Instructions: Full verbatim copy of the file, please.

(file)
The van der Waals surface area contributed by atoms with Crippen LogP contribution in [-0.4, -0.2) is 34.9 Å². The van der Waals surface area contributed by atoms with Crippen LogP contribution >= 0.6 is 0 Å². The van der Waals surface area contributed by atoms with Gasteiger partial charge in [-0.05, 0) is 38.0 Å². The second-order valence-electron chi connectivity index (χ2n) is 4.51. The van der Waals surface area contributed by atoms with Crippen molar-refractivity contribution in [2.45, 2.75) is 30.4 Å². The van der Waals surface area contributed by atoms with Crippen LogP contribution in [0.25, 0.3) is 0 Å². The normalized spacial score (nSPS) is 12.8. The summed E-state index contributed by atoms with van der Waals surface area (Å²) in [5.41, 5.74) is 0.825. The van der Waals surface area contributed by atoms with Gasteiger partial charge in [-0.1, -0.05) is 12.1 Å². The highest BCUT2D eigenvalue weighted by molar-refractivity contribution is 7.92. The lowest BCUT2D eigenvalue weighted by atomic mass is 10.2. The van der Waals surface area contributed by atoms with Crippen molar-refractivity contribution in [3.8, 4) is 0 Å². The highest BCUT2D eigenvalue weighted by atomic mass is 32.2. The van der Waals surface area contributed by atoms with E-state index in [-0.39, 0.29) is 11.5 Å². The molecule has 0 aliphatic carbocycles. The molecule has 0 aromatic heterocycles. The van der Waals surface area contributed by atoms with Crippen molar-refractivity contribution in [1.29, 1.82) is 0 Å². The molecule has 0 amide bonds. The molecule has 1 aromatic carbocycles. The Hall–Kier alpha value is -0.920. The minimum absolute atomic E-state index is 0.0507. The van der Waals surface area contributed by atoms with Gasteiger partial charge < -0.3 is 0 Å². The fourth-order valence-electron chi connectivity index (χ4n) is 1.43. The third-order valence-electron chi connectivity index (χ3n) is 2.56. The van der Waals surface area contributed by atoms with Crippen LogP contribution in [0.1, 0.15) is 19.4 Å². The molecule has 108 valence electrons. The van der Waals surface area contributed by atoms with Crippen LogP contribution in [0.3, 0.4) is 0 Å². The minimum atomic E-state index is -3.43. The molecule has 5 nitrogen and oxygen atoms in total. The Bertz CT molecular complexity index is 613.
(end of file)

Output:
The van der Waals surface area contributed by atoms with Crippen LogP contribution in [-0.4, -0.2) is 34.9 Å². The van der Waals surface area contributed by atoms with Crippen LogP contribution >= 0.6 is 0 Å². The van der Waals surface area contributed by atoms with Gasteiger partial charge in [-0.05, 0) is 38.0 Å². The second-order valence-electron chi connectivity index (χ2n) is 4.51. The van der Waals surface area contributed by atoms with Crippen molar-refractivity contribution in [2.45, 2.75) is 30.4 Å². The van der Waals surface area contributed by atoms with Crippen LogP contribution in [0.25, 0.3) is 0 Å². The normalized spacial score (nSPS) is 12.8. The summed E-state index contributed by atoms with van der Waals surface area (Å²) in [5.41, 5.74) is 0.825. The van der Waals surface area contributed by atoms with Gasteiger partial charge in [-0.1, -0.05) is 12.1 Å². The highest BCUT2D eigenvalue weighted by molar-refractivity contribution is 7.92. The lowest BCUT2D eigenvalue weighted by atomic mass is 10.2. The van der Waals surface area contributed by atoms with Crippen molar-refractivity contribution in [3.8, 4) is 0 Å². The highest BCUT2D eigenvalue weighted by atomic mass is 32.2. The van der Waals surface area contributed by atoms with E-state index in [-0.39, 0.29) is 11.5 Å². The molecule has 0 aliphatic carbocycles. The molecule has 0 aromatic heterocycles. The van der Waals surface area contributed by atoms with Crippen molar-refractivity contribution in [1.29, 1.82) is 0 Å². The molecule has 0 amide bonds. The molecule has 1 aromatic carbocycles. The Hall–Kier alpha value is -0.920. The minimum absolute atomic E-state index is 0.0507. The van der Waals surface area contributed by atoms with Gasteiger partial charge < -0.3 is 0 Å². The fourth-order valence-electron chi connectivity index (χ4n) is 1.43. The third-order valence-electron chi connectivity index (χ3n) is 2.56. The van der Waals surface area contributed by atoms with Crippen LogP contribution in [0.1, 0.15) is 19.4 Å². The molecule has 108 valence electrons. The van der Waals surface area contributed by atoms with Crippen LogP contribution in [0.3, 0.4) is 0 Å². The minimum atomic E-state index is -3.43. The molecule has 5 nitrogen and oxygen atoms in total. The Bertz CT molecular complexity index is 613.